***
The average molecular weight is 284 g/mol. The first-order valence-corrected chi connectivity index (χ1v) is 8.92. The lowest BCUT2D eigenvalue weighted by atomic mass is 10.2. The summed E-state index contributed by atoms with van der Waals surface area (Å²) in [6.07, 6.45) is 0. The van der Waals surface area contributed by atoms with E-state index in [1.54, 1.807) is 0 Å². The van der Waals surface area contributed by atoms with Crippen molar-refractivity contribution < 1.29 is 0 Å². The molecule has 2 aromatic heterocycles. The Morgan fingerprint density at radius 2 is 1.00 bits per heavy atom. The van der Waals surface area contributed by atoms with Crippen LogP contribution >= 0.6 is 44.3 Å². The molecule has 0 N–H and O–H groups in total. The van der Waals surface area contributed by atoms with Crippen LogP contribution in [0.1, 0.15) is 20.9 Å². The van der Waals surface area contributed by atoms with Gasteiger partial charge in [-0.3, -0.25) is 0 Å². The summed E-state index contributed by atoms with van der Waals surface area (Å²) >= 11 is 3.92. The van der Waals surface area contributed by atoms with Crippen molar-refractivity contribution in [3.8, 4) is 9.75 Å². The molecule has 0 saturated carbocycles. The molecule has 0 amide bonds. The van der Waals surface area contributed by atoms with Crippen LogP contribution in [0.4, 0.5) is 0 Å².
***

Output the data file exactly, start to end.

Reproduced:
The average molecular weight is 284 g/mol. The first-order valence-corrected chi connectivity index (χ1v) is 8.92. The lowest BCUT2D eigenvalue weighted by atomic mass is 10.2. The summed E-state index contributed by atoms with van der Waals surface area (Å²) in [6.07, 6.45) is 0. The van der Waals surface area contributed by atoms with E-state index in [1.54, 1.807) is 0 Å². The van der Waals surface area contributed by atoms with Crippen molar-refractivity contribution < 1.29 is 0 Å². The molecule has 2 aromatic heterocycles. The Morgan fingerprint density at radius 2 is 1.00 bits per heavy atom. The van der Waals surface area contributed by atoms with Crippen LogP contribution >= 0.6 is 44.3 Å². The molecule has 0 N–H and O–H groups in total. The van der Waals surface area contributed by atoms with Crippen LogP contribution in [0.1, 0.15) is 20.9 Å². The van der Waals surface area contributed by atoms with Gasteiger partial charge in [-0.3, -0.25) is 0 Å². The summed E-state index contributed by atoms with van der Waals surface area (Å²) >= 11 is 3.92. The van der Waals surface area contributed by atoms with Crippen molar-refractivity contribution in [3.8, 4) is 9.75 Å². The molecule has 0 saturated carbocycles. The molecule has 0 amide bonds. The van der Waals surface area contributed by atoms with Crippen LogP contribution in [0.4, 0.5) is 0 Å².